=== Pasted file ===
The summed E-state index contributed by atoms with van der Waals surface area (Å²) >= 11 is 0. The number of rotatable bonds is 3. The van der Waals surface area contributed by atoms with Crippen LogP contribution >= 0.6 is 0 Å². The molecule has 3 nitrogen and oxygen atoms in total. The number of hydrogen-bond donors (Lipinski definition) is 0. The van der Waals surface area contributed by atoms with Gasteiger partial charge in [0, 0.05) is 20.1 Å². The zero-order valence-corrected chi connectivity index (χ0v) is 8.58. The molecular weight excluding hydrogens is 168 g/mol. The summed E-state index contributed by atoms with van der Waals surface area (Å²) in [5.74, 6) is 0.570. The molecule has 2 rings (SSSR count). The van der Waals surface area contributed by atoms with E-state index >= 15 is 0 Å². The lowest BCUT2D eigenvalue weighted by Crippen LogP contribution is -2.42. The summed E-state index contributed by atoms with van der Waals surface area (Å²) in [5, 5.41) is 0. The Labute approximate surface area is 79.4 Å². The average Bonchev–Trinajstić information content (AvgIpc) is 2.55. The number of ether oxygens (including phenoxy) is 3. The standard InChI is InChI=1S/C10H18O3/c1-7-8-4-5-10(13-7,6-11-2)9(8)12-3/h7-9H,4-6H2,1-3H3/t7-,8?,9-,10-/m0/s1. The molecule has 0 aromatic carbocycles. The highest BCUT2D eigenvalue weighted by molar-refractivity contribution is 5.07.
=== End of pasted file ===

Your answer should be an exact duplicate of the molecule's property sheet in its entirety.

The summed E-state index contributed by atoms with van der Waals surface area (Å²) >= 11 is 0. The number of rotatable bonds is 3. The van der Waals surface area contributed by atoms with Crippen LogP contribution >= 0.6 is 0 Å². The molecule has 3 nitrogen and oxygen atoms in total. The number of hydrogen-bond donors (Lipinski definition) is 0. The van der Waals surface area contributed by atoms with Gasteiger partial charge in [0, 0.05) is 20.1 Å². The zero-order valence-corrected chi connectivity index (χ0v) is 8.58. The molecular weight excluding hydrogens is 168 g/mol. The summed E-state index contributed by atoms with van der Waals surface area (Å²) in [5.74, 6) is 0.570. The molecule has 2 rings (SSSR count). The van der Waals surface area contributed by atoms with E-state index >= 15 is 0 Å². The lowest BCUT2D eigenvalue weighted by Crippen LogP contribution is -2.42. The summed E-state index contributed by atoms with van der Waals surface area (Å²) in [5, 5.41) is 0. The Labute approximate surface area is 79.4 Å². The average Bonchev–Trinajstić information content (AvgIpc) is 2.55. The number of ether oxygens (including phenoxy) is 3. The standard InChI is InChI=1S/C10H18O3/c1-7-8-4-5-10(13-7,6-11-2)9(8)12-3/h7-9H,4-6H2,1-3H3/t7-,8?,9-,10-/m0/s1. The molecule has 0 aromatic carbocycles. The highest BCUT2D eigenvalue weighted by molar-refractivity contribution is 5.07.